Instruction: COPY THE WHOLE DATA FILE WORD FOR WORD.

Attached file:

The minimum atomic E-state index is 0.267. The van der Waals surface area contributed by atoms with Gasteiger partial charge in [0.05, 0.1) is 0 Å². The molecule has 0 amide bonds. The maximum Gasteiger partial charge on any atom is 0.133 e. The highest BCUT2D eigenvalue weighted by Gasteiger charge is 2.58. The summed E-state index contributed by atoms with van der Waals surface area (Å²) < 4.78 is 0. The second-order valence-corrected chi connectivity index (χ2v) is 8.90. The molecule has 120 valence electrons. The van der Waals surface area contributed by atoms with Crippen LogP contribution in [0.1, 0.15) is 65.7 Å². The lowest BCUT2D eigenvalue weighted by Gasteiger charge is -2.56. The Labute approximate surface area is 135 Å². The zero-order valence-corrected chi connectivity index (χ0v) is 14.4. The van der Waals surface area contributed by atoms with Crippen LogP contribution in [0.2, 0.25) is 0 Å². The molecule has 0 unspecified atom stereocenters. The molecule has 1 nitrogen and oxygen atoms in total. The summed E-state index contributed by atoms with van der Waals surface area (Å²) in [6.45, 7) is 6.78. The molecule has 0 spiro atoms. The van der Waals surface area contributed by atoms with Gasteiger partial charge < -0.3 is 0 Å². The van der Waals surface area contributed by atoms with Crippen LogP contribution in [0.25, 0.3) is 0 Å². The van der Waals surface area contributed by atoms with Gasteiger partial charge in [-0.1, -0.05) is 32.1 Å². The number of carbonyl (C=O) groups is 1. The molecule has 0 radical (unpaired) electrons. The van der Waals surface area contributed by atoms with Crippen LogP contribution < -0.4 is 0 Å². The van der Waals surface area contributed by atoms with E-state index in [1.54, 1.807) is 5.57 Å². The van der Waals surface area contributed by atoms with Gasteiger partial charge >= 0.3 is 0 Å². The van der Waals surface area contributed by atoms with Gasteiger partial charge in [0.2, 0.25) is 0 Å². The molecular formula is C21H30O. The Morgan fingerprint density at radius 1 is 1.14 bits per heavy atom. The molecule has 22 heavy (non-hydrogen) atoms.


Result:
The minimum atomic E-state index is 0.267. The van der Waals surface area contributed by atoms with Gasteiger partial charge in [0.05, 0.1) is 0 Å². The molecule has 0 amide bonds. The maximum Gasteiger partial charge on any atom is 0.133 e. The highest BCUT2D eigenvalue weighted by Gasteiger charge is 2.58. The summed E-state index contributed by atoms with van der Waals surface area (Å²) < 4.78 is 0. The second-order valence-corrected chi connectivity index (χ2v) is 8.90. The molecule has 120 valence electrons. The van der Waals surface area contributed by atoms with Crippen LogP contribution in [0.1, 0.15) is 65.7 Å². The lowest BCUT2D eigenvalue weighted by Gasteiger charge is -2.56. The Labute approximate surface area is 135 Å². The zero-order valence-corrected chi connectivity index (χ0v) is 14.4. The van der Waals surface area contributed by atoms with Crippen LogP contribution in [0.2, 0.25) is 0 Å². The molecule has 0 unspecified atom stereocenters. The molecule has 1 nitrogen and oxygen atoms in total. The summed E-state index contributed by atoms with van der Waals surface area (Å²) in [6.45, 7) is 6.78. The molecule has 0 spiro atoms. The van der Waals surface area contributed by atoms with Gasteiger partial charge < -0.3 is 0 Å². The van der Waals surface area contributed by atoms with Crippen LogP contribution in [0.25, 0.3) is 0 Å². The van der Waals surface area contributed by atoms with Gasteiger partial charge in [-0.1, -0.05) is 32.1 Å². The number of carbonyl (C=O) groups is 1. The molecule has 0 radical (unpaired) electrons. The van der Waals surface area contributed by atoms with Crippen LogP contribution < -0.4 is 0 Å². The van der Waals surface area contributed by atoms with E-state index in [1.54, 1.807) is 5.57 Å². The van der Waals surface area contributed by atoms with Gasteiger partial charge >= 0.3 is 0 Å². The van der Waals surface area contributed by atoms with Gasteiger partial charge in [0.2, 0.25) is 0 Å². The molecular formula is C21H30O. The Morgan fingerprint density at radius 1 is 1.14 bits per heavy atom. The molecule has 22 heavy (non-hydrogen) atoms.